|Tinos hillside vista|
But the Megalochari dated back to long before Byzantine times. It belonged to the early Christian era and those who studied it unanimously concluded that it was one of the first three icons painted by the apostle Saint Luke during the lifetime of the Holy Virgin. Many believe the Megalochari received its wonder-working power directly from the Holy Virgin herself, who blessed it with the words, “The grace of him who was borne by me, be through me with it.”
In the mid-10th century, Saracen pirates invaded Tinos, burned and leveled the church, and the holy icon vanished. Nine centuries later, in July 1822, a nun named Pelagia (later sainted) from a monastery northeast of the main port town had three recurring, consecutive Sunday visions of the Holy Virgin instructing her to convince her superiors to order digging at a specific place where they would find the missing holy icon and that they must build a church to the Holy Virgin.
Although her superiors believed the nun, excavations did not start until September. Within a matter of days the ruins of the ancient temple were discovered, but as more days wore on without finding the Megalochari, the islanders lost heart and work stopped. Soon after, a great cholera epidemic struck the island, killing hundreds. The townspeople were frightened, believing they’d brought the epidemic on themselves by not following the Holy Virgin’s instructions. They prayed for forgiveness, resumed excavations, and began rebuilding a church on the unearthed ruins.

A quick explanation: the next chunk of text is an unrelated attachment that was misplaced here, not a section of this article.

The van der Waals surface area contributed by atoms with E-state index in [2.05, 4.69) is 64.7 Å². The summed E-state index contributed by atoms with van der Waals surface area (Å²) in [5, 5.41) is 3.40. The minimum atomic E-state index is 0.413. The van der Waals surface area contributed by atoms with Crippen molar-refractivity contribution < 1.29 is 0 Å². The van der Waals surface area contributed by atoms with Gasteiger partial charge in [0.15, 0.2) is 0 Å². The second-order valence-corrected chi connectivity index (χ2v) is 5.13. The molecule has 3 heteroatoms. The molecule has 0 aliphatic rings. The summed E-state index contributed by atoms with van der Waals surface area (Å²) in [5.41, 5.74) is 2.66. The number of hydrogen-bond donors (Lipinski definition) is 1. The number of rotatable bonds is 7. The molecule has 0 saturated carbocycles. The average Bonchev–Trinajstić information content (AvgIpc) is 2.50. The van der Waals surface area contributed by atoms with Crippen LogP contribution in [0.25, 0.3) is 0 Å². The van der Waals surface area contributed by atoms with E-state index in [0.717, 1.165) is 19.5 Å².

|Typical Tinos village|
On January 30, 1823, a laborer discovered the Holy Icon of the Megalochari by splitting it in two with his shovel. On one half was the Virgin Mary and on the other half the Archangel Gabriel. It had been buried for almost 850 years, yet when found was virtually undamaged. And as was recorded by historians of the time, from the moment the holy icon was discovered no more cases of the epidemic were reported and those suffering with the disease recovered.
The people of Tinos decided to build an additional church much larger than the one they’d started, and work immediately began on what would become the magnificent Church of Panagia Evangelistria. Construction of the church and part of the surrounding complex was completed in less than eight years, virtually all during Greece’s War of Independence with Turkey while Tinos operated a wartime port, sent its young off to fight alongside other Greeks, and struggled to feed thousands of refugees fleeing there from other islands.